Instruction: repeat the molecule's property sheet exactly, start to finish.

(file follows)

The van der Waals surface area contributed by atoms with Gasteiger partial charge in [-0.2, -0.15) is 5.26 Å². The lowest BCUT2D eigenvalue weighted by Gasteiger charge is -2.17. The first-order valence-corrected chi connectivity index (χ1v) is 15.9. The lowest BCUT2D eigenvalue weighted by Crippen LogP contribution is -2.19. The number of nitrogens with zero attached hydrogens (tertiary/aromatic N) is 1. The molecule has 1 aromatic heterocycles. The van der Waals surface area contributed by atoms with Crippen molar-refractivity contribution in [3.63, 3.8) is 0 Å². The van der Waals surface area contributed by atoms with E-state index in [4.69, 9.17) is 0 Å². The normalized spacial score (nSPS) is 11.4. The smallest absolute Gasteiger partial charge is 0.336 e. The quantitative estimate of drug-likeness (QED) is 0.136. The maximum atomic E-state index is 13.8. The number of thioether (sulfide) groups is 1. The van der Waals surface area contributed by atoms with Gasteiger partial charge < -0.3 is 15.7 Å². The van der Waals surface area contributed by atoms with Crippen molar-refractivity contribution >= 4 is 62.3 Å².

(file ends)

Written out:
The van der Waals surface area contributed by atoms with Gasteiger partial charge in [-0.2, -0.15) is 5.26 Å². The lowest BCUT2D eigenvalue weighted by Gasteiger charge is -2.17. The first-order valence-corrected chi connectivity index (χ1v) is 15.9. The lowest BCUT2D eigenvalue weighted by Crippen LogP contribution is -2.19. The number of nitrogens with zero attached hydrogens (tertiary/aromatic N) is 1. The molecule has 1 aromatic heterocycles. The van der Waals surface area contributed by atoms with Crippen molar-refractivity contribution in [3.63, 3.8) is 0 Å². The van der Waals surface area contributed by atoms with E-state index in [4.69, 9.17) is 0 Å². The normalized spacial score (nSPS) is 11.4. The smallest absolute Gasteiger partial charge is 0.336 e. The quantitative estimate of drug-likeness (QED) is 0.136. The maximum atomic E-state index is 13.8. The number of thioether (sulfide) groups is 1. The van der Waals surface area contributed by atoms with Gasteiger partial charge < -0.3 is 15.7 Å². The van der Waals surface area contributed by atoms with Crippen molar-refractivity contribution >= 4 is 62.3 Å².